Sunday, April 26, 2015

Anger after white people and men are banned from 'anti-racism' rally at British university

A students’ union has been accused of racism and sexism after banning white people and men from an event to promote equality.

Those studying at Goldsmiths, University of London, were invited to the students’ union meeting to discuss ‘diversifying the curriculum’.

But they were shocked when an organiser told white people and men ‘not to come’ as it was only open to BME [black and minority ethnic] women.

The union eventually backed down after a backlash from students, one of whom described the exclusive policy as ‘patronising beyond belief’.

The event, held on Wednesday, was organised by welfare and diversity officer Bahar Mustafa, who said she hoped to persuade academics to broaden courses to include more material relating to minority groups.

She wrote on Facebook: ‘Invite loads of BME Women and non-binary people!! Also, if you’ve been invited and you’re a man and/or white PLEASE DON’T COME just cos i invited a bunch of people and hope you will be responsible enough to respect this is a BME Women and non-binary event only.’

Non-binary is a term used to describe people who do not consider themselves exclusively male or female.

Miss Mustafa, 27, added: ‘Don’t worry lads we will give you and allies things to do’, followed by a wink. The event’s online page said it was open to ‘self-defining BLACK and ETHNIC MINORITY women and non-binary people with gender identities that include “woman”.’

The ban on men and white students is surprising, since the organisers claim to promote ‘zero tolerance’ for ‘all forms of prejudice, discrimination and oppression’.

A senior union member told student newspaper The Tab that Miss Mustafa’s actions had made it ‘very difficult’ for male students.

He said many white men felt they ‘could not say anything for fear of retribution’, adding: ‘For Bahar to have the nerve to write this is patronising beyond belief. The irony that she thinks that they are diversifying the student community in the name of feminism and multiculturalism is laughable.’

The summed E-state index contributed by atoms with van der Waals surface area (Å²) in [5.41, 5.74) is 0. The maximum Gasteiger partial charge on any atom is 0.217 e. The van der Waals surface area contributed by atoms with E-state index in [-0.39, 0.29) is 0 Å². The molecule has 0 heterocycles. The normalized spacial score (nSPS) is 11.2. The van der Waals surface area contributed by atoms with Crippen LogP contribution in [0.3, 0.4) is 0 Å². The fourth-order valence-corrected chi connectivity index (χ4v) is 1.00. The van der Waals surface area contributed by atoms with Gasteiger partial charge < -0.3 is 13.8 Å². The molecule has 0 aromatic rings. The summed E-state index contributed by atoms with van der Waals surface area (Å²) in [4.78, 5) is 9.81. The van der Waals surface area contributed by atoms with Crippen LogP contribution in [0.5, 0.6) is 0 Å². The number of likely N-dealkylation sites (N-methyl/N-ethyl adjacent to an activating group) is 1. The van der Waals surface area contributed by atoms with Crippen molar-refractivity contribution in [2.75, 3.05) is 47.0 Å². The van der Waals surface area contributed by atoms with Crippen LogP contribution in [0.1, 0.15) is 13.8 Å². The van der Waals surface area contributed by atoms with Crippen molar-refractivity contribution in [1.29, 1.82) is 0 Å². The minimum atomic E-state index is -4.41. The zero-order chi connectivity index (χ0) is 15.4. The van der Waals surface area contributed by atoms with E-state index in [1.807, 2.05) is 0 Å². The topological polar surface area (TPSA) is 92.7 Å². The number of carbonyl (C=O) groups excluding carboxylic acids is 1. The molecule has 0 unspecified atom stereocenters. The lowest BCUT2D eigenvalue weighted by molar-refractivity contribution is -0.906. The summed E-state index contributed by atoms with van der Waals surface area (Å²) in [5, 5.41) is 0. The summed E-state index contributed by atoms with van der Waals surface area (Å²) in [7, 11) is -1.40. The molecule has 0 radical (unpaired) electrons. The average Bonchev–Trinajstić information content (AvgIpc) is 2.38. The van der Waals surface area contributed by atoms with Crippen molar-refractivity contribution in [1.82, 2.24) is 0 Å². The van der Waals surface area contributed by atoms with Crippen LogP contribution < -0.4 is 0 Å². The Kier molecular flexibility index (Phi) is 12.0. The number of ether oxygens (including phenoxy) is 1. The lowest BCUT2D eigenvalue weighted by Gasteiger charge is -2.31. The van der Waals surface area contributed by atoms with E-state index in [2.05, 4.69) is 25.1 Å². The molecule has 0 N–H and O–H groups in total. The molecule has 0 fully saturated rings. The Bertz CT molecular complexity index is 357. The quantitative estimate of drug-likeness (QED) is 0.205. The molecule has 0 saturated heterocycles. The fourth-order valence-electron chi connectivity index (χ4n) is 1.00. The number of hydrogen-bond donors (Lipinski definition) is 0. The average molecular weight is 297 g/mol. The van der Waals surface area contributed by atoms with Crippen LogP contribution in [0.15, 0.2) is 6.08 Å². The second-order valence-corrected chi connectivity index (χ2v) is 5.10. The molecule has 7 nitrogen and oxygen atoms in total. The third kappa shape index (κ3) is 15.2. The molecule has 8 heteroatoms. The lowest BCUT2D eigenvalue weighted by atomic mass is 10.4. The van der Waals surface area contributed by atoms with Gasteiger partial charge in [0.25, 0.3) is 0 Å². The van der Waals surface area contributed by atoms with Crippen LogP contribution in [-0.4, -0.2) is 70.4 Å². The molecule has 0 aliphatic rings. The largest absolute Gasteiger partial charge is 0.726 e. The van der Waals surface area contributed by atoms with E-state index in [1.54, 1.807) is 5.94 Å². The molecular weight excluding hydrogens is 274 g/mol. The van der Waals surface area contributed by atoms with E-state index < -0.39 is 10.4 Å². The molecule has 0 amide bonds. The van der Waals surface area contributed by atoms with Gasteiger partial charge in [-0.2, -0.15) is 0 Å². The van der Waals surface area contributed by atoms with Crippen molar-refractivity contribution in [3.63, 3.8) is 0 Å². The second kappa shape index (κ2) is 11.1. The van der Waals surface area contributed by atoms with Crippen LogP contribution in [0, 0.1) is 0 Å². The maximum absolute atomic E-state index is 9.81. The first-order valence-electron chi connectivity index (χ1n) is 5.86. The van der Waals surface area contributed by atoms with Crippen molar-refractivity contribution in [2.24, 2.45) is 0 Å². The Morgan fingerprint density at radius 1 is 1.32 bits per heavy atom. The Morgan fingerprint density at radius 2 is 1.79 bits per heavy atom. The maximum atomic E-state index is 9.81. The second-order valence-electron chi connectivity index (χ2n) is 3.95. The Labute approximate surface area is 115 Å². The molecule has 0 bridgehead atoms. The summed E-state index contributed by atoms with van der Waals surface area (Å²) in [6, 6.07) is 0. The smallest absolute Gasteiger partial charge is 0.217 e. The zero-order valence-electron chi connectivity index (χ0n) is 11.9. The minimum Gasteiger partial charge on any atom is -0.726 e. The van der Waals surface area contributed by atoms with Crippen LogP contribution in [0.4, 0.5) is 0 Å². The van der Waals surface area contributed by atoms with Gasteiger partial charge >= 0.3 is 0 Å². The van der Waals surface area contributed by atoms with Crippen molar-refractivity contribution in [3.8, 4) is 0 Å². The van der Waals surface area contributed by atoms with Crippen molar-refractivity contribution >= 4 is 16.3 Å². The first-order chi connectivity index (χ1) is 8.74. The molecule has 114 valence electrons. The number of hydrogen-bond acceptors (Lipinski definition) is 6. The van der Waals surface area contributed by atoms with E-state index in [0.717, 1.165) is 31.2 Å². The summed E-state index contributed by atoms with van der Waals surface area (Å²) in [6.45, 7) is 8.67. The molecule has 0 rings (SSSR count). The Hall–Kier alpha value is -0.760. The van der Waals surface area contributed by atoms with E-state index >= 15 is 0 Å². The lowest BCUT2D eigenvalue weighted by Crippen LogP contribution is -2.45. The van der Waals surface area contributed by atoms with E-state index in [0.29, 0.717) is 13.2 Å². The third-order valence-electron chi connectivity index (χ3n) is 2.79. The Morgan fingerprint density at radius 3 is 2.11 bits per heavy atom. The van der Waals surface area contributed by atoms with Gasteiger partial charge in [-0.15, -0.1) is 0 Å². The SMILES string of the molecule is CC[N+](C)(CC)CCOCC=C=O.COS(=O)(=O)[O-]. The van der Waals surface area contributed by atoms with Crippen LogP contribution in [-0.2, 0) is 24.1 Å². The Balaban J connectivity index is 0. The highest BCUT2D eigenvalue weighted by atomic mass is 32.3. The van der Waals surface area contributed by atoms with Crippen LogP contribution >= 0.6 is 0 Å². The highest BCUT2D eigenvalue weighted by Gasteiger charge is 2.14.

The event sparked a fierce backlash on social media, with one user writing: ‘Isn’t this racism – and why wasn’t she prosecuted?’

Another said: ‘Hypocrisy of the left ... When will people see it.’

Organisers later appeared to back down on the rules, with the statement ‘Allies now welcome!’ added to the meeting’s Facebook page.

Miss Mustafa recently graduated from Goldsmiths with an MA in gender and media studies.

She is understood to live with her mother Nursen, 55, father Ismail, 57, and sister Ipek, 23, in Enfield in a £450,000 three-bedroom terrace.

A spokesman for Goldsmiths said the university had no part in the decisions of the union, adding: ‘We are proud of our diverse community and do not tolerate any form of oppression, including racism, sexism or any other form of bigotry.  ‘We have written to the students’ union to express our concern.’

The union said: ‘Goldsmiths Students’ Union places huge importance on equality and diversity.

‘It is in this vein that we host spaces where specific minority groups who experience similar discrimination can talk together confidently about overcoming the structural disadvantages and prejudice they face.

‘The accusation that we discriminate is one we refute wholeheartedly.’  [They may reject it but they  haven't refuted it -- not that such lamebrains would know the difference]


Handicapped Governor ‘Does Not Represent Diversity’ For University Of North Texas Grads

Students at the University of North Texas have petitioned school officials to replace Texas Gov. Greg Abbott as the keynote speaker at the school’s 2015 spring commencement ceremony.

A petition opposing Abbott’s invitation to speak has garnered 2,435 signatories as of Tuesday evening.

The petition focuses on the fact that some students have political disagreements with Abbott, a Republican.

“The University of North Texas’ student body is made up of students from all walks of life,” the petition reads. “Therefore, it is pivotal that our keynote speaker be someone who reflects not only our student population but our views on equality and representation. Governor Abbott is an advocate for immigration reform, border patrol, and anti-equal marriage laws.”